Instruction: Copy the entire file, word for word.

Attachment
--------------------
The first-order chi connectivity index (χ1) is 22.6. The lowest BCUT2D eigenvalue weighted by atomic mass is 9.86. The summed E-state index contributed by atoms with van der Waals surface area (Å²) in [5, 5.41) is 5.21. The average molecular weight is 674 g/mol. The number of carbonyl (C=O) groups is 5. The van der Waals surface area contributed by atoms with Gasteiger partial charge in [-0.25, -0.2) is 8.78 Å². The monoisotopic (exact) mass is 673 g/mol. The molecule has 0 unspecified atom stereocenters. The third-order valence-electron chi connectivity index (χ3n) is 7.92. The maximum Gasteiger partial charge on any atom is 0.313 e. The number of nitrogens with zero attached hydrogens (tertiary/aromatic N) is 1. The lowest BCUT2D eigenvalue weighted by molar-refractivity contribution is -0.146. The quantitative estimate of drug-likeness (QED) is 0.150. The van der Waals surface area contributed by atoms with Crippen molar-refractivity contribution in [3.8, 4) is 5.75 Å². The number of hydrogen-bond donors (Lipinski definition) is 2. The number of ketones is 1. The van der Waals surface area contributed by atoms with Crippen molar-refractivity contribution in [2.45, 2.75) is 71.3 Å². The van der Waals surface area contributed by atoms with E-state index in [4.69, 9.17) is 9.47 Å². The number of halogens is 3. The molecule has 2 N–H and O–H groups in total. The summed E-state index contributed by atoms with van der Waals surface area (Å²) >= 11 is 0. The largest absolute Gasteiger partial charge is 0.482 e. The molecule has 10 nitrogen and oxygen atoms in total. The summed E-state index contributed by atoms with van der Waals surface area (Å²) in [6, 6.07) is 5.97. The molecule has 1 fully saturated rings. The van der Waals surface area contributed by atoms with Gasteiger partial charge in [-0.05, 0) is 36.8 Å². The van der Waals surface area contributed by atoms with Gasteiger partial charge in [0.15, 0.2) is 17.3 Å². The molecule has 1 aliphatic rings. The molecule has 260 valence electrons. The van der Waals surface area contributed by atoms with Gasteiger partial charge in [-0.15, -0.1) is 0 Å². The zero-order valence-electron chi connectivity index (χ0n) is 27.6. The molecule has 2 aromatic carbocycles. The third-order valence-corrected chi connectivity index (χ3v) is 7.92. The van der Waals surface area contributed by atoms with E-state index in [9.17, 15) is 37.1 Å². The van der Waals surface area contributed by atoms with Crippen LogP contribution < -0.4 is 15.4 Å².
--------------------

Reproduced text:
The first-order chi connectivity index (χ1) is 22.6. The lowest BCUT2D eigenvalue weighted by atomic mass is 9.86. The summed E-state index contributed by atoms with van der Waals surface area (Å²) in [5, 5.41) is 5.21. The average molecular weight is 674 g/mol. The number of carbonyl (C=O) groups is 5. The van der Waals surface area contributed by atoms with Gasteiger partial charge in [-0.25, -0.2) is 8.78 Å². The monoisotopic (exact) mass is 673 g/mol. The molecule has 0 unspecified atom stereocenters. The third-order valence-electron chi connectivity index (χ3n) is 7.92. The maximum Gasteiger partial charge on any atom is 0.313 e. The number of nitrogens with zero attached hydrogens (tertiary/aromatic N) is 1. The lowest BCUT2D eigenvalue weighted by molar-refractivity contribution is -0.146. The quantitative estimate of drug-likeness (QED) is 0.150. The van der Waals surface area contributed by atoms with Crippen molar-refractivity contribution in [3.8, 4) is 5.75 Å². The number of hydrogen-bond donors (Lipinski definition) is 2. The number of ketones is 1. The van der Waals surface area contributed by atoms with Crippen molar-refractivity contribution in [2.45, 2.75) is 71.3 Å². The van der Waals surface area contributed by atoms with E-state index in [4.69, 9.17) is 9.47 Å². The number of halogens is 3. The molecule has 2 N–H and O–H groups in total. The summed E-state index contributed by atoms with van der Waals surface area (Å²) >= 11 is 0. The largest absolute Gasteiger partial charge is 0.482 e. The molecule has 10 nitrogen and oxygen atoms in total. The summed E-state index contributed by atoms with van der Waals surface area (Å²) in [6, 6.07) is 5.97. The molecule has 1 fully saturated rings. The van der Waals surface area contributed by atoms with Gasteiger partial charge in [-0.05, 0) is 36.8 Å². The van der Waals surface area contributed by atoms with Gasteiger partial charge in [0.15, 0.2) is 17.3 Å². The molecule has 1 aliphatic rings. The molecule has 260 valence electrons. The van der Waals surface area contributed by atoms with Gasteiger partial charge in [-0.15, -0.1) is 0 Å². The zero-order valence-electron chi connectivity index (χ0n) is 27.6. The molecule has 2 aromatic carbocycles. The third-order valence-corrected chi connectivity index (χ3v) is 7.92. The van der Waals surface area contributed by atoms with E-state index in [9.17, 15) is 37.1 Å². The van der Waals surface area contributed by atoms with Crippen LogP contribution < -0.4 is 15.4 Å².